A study published in the Frontiers in Human Neuroscience presents the effects of acute sleep restriction in children for the first time. It has shown that the developing brain of children aged 5 to 12 responds differently to sleep deprivation compared to the brain of adult individuals. The reduced amount of sleep leads to an increased need for deep sleep in posterior maturing regions of the brain, which are involved in vision, spatial perception and processing multi-sensorial input.
When adults are deprived of sleep, the brain responds with an increased need for deep sleep, quantified as slow-wave activity (SWA) in the prefrontal brain regions in the sleep electroencephalogram (EEG). However, there is no evidence of the impact of acute sleep restriction in the developing brain of children. In children the posterior brain regions are linked to myelin content, which is associated with brain maturity and increases in the course of childhood and adolescence. The team of researchers from the United States, Switzerland and the UK recorded brain activity and measured the myelin content of the brain in 13 healthy 5- to 12-year-old children. On the first occasion, the children went to bed at their normal bedtime, whereas the second time, they received half the normal amount of sleep. High-density sleep EEG was assessed during habitual and restricted sleep, and brain myelin content was obtained using mcDESPOT magnetic resonance imaging.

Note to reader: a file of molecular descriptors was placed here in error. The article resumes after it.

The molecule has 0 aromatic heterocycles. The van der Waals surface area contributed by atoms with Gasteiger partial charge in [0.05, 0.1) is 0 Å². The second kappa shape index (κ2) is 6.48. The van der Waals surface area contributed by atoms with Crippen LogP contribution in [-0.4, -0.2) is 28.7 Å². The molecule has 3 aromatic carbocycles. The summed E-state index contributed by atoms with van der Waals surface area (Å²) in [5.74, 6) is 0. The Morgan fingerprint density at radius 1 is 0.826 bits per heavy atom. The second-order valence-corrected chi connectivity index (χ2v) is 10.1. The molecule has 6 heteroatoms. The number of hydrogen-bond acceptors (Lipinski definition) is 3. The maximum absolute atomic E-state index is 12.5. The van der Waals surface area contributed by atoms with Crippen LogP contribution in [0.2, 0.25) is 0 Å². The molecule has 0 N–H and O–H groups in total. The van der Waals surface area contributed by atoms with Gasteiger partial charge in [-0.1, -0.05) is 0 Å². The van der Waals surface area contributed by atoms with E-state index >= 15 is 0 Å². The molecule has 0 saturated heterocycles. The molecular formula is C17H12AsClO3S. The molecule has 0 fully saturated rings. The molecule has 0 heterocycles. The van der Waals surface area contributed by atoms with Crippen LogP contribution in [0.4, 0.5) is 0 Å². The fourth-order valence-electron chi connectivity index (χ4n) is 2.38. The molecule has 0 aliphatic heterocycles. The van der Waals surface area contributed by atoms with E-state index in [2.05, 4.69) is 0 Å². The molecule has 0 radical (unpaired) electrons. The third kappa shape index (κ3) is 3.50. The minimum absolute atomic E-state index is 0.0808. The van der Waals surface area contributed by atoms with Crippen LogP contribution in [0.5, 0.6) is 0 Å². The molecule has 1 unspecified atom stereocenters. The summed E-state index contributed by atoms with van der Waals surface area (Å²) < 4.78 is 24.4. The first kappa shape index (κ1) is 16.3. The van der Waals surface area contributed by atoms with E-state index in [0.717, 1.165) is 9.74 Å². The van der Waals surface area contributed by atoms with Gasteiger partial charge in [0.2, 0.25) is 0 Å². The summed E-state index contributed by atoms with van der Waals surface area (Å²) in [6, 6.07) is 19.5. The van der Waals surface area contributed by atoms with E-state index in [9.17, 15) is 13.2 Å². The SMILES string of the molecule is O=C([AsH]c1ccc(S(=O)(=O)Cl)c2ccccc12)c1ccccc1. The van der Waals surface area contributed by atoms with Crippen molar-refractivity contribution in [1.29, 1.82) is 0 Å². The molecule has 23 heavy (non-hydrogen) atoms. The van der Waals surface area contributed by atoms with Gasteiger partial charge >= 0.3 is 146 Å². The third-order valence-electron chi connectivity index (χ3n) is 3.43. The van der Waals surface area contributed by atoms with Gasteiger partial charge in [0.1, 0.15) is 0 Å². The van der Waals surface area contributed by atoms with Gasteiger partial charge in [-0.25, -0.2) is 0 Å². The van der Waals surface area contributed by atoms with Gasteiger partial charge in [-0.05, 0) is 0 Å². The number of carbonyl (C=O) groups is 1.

The results of the study showed that the deep-sleep effect occurred in a particular part of the brain, the optic radiation, which is associated with myelin content and is part of the visual system responsible for spatial perception and processing multi-sensorial input.
According to the researchers, this effect may only occur during sensitive developmental phases in childhood or adolescence. The quality of sleep is also important for the optimal development of neuronal connections. It is therefore particularly important for a child to sleep sufficiently during this life phase.
Source : Frontiers in Human Neuroscience